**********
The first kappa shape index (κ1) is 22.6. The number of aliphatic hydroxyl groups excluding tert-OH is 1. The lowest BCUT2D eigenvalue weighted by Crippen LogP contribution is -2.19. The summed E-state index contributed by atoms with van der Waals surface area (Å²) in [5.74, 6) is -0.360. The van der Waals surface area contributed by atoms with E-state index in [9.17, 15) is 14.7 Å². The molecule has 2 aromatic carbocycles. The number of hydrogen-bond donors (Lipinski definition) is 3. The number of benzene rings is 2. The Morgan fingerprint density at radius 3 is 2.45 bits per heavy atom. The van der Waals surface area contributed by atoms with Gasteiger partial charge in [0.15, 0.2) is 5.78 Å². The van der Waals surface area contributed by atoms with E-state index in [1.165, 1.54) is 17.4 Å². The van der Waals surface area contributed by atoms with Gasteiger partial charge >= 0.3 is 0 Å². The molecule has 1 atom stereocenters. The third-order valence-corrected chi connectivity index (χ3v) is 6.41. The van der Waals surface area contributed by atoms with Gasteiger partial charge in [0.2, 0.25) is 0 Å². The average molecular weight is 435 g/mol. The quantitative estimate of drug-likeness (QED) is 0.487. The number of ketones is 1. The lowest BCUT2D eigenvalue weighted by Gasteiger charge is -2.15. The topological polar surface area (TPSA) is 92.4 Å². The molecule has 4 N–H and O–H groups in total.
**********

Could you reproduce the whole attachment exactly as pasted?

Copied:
The first kappa shape index (κ1) is 22.6. The number of aliphatic hydroxyl groups excluding tert-OH is 1. The lowest BCUT2D eigenvalue weighted by Crippen LogP contribution is -2.19. The summed E-state index contributed by atoms with van der Waals surface area (Å²) in [5.74, 6) is -0.360. The van der Waals surface area contributed by atoms with E-state index in [9.17, 15) is 14.7 Å². The molecule has 2 aromatic carbocycles. The number of hydrogen-bond donors (Lipinski definition) is 3. The number of benzene rings is 2. The Morgan fingerprint density at radius 3 is 2.45 bits per heavy atom. The van der Waals surface area contributed by atoms with Gasteiger partial charge in [0.15, 0.2) is 5.78 Å². The van der Waals surface area contributed by atoms with E-state index in [1.165, 1.54) is 17.4 Å². The van der Waals surface area contributed by atoms with Gasteiger partial charge >= 0.3 is 0 Å². The molecule has 1 atom stereocenters. The third-order valence-corrected chi connectivity index (χ3v) is 6.41. The van der Waals surface area contributed by atoms with Gasteiger partial charge in [0.2, 0.25) is 0 Å². The average molecular weight is 435 g/mol. The quantitative estimate of drug-likeness (QED) is 0.487. The number of ketones is 1. The lowest BCUT2D eigenvalue weighted by Gasteiger charge is -2.15. The topological polar surface area (TPSA) is 92.4 Å². The molecule has 4 N–H and O–H groups in total.